Sunday, April 09, 2006

ENRON and the South Sea Bubble

We are so poor at learning. In the book "Extraordinary Popular Delusions & the Madness of Crowds," Charles Mckay provided a rivetting history of how people are taken in by the promise of wealth, however ludicrous it may be. In 1624, tulips were being sold in Holland for more than gold. In the early 1700s a group of merchants formed the South Seas Trading Company, which originally simply purchased some debt from the British Government to be repaid at 6% interest. However, on this solid foundation, they proposed to make money by trading in South Anerican gold and the stock soared. Now no-one read the fine print, which said that King Philip of Spain would only let one ship a year set sail. As the stock soared, many other companies were formed to take advantage of the capital in the market. Sadly, on one day in September, 1720, no one wanted to buy. So the cries of "sell, sell!" grew louder and many wealthy people lost all, as well as many poorer ones.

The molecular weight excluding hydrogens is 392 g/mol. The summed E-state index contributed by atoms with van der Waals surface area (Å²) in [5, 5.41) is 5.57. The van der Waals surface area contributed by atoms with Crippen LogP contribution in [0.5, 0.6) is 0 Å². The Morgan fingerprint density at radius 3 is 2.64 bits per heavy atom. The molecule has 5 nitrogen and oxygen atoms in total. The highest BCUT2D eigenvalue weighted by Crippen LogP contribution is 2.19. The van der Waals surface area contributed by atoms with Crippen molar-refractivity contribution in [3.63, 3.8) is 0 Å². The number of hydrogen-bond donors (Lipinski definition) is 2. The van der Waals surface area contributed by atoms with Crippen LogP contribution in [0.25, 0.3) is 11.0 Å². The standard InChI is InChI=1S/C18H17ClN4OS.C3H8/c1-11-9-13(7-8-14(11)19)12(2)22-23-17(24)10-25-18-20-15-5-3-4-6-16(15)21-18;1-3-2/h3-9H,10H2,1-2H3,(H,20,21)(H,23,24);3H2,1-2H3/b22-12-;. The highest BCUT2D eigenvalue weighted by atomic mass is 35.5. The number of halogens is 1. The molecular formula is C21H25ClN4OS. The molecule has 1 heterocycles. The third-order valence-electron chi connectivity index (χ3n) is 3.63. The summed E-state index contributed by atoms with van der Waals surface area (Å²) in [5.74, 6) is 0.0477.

So there have been many other financial bubbles. In the 1920's it was Florida land, in the 1990s it was the Internet and ENRON. The continued belief that it is possible to make extraordinary financial returns with no risk is amazing. How could sensible people believe that Webvan could make enormous returns in a very low margin industry with huge investment in warehouses and truck makes the mind boggle. But not only did experienced business people talk about a "new financial model," in which profit was not important, but many of them continued to prosper afterwards. While ENRON was a high-profile failure, many others occurred at the same time. Empty shells of buildings which used to house huge companies joined the ghosts of the offices of the South Sea Company.

The one thing of which we can be sure is that there will be many more.

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